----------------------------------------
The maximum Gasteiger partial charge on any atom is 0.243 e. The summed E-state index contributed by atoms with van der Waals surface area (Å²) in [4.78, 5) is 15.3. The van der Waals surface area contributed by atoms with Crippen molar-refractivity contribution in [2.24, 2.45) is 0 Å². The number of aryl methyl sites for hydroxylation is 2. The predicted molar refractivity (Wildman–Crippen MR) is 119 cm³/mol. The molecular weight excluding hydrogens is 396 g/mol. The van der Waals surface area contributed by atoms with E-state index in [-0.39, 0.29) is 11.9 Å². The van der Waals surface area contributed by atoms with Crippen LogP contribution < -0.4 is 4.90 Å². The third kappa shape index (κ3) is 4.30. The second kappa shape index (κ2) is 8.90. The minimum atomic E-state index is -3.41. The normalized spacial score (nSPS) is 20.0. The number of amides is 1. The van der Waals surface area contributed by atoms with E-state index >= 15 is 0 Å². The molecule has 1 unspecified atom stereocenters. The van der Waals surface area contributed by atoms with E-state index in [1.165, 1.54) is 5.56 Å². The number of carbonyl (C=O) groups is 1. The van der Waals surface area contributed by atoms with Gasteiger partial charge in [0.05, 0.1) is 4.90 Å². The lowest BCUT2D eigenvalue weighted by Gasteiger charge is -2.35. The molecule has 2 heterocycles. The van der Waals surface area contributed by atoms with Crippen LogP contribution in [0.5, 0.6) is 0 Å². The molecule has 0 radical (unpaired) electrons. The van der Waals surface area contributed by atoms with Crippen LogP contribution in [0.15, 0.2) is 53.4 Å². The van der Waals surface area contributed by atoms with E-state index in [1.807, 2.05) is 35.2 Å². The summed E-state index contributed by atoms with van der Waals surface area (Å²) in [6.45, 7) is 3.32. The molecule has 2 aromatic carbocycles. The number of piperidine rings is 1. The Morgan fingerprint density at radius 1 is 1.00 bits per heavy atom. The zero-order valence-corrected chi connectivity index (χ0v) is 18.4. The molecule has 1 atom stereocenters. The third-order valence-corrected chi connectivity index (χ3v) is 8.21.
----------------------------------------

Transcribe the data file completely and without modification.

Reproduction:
The maximum Gasteiger partial charge on any atom is 0.243 e. The summed E-state index contributed by atoms with van der Waals surface area (Å²) in [4.78, 5) is 15.3. The van der Waals surface area contributed by atoms with Crippen molar-refractivity contribution in [2.24, 2.45) is 0 Å². The number of aryl methyl sites for hydroxylation is 2. The predicted molar refractivity (Wildman–Crippen MR) is 119 cm³/mol. The molecular weight excluding hydrogens is 396 g/mol. The van der Waals surface area contributed by atoms with E-state index in [-0.39, 0.29) is 11.9 Å². The van der Waals surface area contributed by atoms with Crippen LogP contribution < -0.4 is 4.90 Å². The third kappa shape index (κ3) is 4.30. The second kappa shape index (κ2) is 8.90. The minimum atomic E-state index is -3.41. The normalized spacial score (nSPS) is 20.0. The number of amides is 1. The van der Waals surface area contributed by atoms with E-state index >= 15 is 0 Å². The molecule has 1 unspecified atom stereocenters. The van der Waals surface area contributed by atoms with E-state index in [1.165, 1.54) is 5.56 Å². The number of carbonyl (C=O) groups is 1. The van der Waals surface area contributed by atoms with Gasteiger partial charge in [0.05, 0.1) is 4.90 Å². The lowest BCUT2D eigenvalue weighted by Gasteiger charge is -2.35. The molecule has 2 heterocycles. The van der Waals surface area contributed by atoms with Crippen LogP contribution in [0.5, 0.6) is 0 Å². The molecule has 0 radical (unpaired) electrons. The van der Waals surface area contributed by atoms with Crippen LogP contribution in [0.15, 0.2) is 53.4 Å². The van der Waals surface area contributed by atoms with E-state index in [1.807, 2.05) is 35.2 Å². The summed E-state index contributed by atoms with van der Waals surface area (Å²) in [6.45, 7) is 3.32. The molecule has 2 aromatic carbocycles. The number of piperidine rings is 1. The Morgan fingerprint density at radius 1 is 1.00 bits per heavy atom. The zero-order valence-corrected chi connectivity index (χ0v) is 18.4. The molecule has 1 atom stereocenters. The third-order valence-corrected chi connectivity index (χ3v) is 8.21.